If you go
What: Johnny Appleseed Festival
When: 10 a.m. to 5 p.m. today
Where: Johnny Appleseed Park, near Memorial Coliseum
Cost: Free admission; parking $4 in Coliseum parking lot
Heidi Fritz is a vegetarian, but she wasn’t complaining about not having enough to eat Saturday at the Johnny Appleseed Festival in Fort Wayne.
The first-time visitor from Winamac says most festivals don’t have much in the way of vegetarian food.
“I get kind of used to it,” the 36-year old dental hygienist said. “It doesn’t bother me at all.”
This month, People for the Ethical Treatment of Animals, an animal rights group, urged festival organizers to go meatless to honor Johnny Appleseed’s own eating habits.
Festival organizers declined for this year, saying plans were already set, but agreed to consider more options for next year.
Many of Saturday’s visitors weren’t about to shun meat, but some of them did like the idea of seeing more vegetarian fare.
Jeff Jump of Fort Wayne, waiting in line for a smoked turkey leg or bison burger, he wasn’t sure which, said more vegetarian food wouldn’t bother him.
“It would be nice to have some healthy food, maybe more salads,” Jump said.
Jump’s wife, Shirley, said the couple’s daughter, Amanda, 19, went vegetarian for a year when she was a senior in high school. The family bought cookbooks, tried recipes and started eating less red meat.
“We rarely eat red meat,” Jeff Jump said. “We eat the leaner meats. We eat chicken and fish, mostly broiled.”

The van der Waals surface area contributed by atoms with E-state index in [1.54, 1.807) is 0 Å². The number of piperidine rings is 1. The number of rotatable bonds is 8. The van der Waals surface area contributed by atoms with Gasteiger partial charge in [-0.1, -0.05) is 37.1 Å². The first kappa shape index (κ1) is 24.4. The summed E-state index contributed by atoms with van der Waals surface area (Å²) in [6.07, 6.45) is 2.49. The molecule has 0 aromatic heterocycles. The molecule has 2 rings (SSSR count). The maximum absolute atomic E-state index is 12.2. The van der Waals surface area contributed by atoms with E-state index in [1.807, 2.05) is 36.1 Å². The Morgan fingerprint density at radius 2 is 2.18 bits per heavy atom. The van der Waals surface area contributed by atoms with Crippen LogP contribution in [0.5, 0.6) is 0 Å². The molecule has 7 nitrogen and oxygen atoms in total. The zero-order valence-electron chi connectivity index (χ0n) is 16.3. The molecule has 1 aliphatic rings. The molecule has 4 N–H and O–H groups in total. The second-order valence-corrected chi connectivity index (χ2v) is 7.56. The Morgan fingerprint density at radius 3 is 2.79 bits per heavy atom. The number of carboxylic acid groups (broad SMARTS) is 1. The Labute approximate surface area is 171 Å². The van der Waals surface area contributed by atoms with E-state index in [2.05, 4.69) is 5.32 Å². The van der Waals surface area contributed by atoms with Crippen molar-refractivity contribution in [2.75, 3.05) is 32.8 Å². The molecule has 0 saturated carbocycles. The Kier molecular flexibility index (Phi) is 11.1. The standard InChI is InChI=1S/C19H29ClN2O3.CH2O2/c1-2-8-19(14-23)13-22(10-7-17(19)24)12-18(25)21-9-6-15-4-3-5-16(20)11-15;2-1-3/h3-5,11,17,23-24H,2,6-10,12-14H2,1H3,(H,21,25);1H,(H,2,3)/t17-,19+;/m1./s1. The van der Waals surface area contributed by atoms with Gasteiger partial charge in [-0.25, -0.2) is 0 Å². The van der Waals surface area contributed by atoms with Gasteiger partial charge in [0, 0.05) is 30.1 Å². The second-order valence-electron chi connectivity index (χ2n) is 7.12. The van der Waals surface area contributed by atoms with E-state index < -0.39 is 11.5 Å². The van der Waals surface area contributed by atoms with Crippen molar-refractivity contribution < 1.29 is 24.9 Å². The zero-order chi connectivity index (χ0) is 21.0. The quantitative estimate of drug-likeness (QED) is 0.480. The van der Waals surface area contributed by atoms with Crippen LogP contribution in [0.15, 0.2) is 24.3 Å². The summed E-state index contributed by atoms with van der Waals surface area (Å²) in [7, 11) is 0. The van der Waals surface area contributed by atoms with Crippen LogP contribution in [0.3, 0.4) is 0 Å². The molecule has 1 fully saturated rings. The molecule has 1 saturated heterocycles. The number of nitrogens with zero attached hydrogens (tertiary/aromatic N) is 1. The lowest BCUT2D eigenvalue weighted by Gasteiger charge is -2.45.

Tina Stewart of Fort Wayne said she thinks the festival would be missing something if it went meatless.
“It’s like the Three Rivers (Festival) and Junk Food Alley. People come and eat what they want.
“Smelling that (meat) here as it cooks outdoors is part of the festival,” said the 48-year-old nurse, who was planning nonetheless to chow down on a vegetarian option – an apple dumpling sold by the Northeast Kiwanis Club.
John Schlup, tending the Schlup Farm stand, said there were plenty of options for vegetarians at the festival, if they were willing to take the food home and cook it.
His stand was brimming with tomatoes, zucchini, green and yellow beans, turnips, red and green peppers, cauliflower, grapes and even fresh-cut rhubarb he grew in a shady spot to extend its season.
Schlup said he was already out of Cortland and Jonathan apples and the last of his Michigan-grown peaches.
Customers had expressed disappointment about that but weren’t buzzing about whether the festival should go meatless.
“Not one person said one word about it,” he said.
Fritz said she went vegetarian seven years ago for health reasons after watching family members cope with obesity, joint problems and diabetes. She said she was quite happy with the option she found at Too Busy B’s farm stand – a bag of shiny apples.
“Usually there are not many (vegetarian) options,” she said. “But a Honeycrisp apple is always a good start.”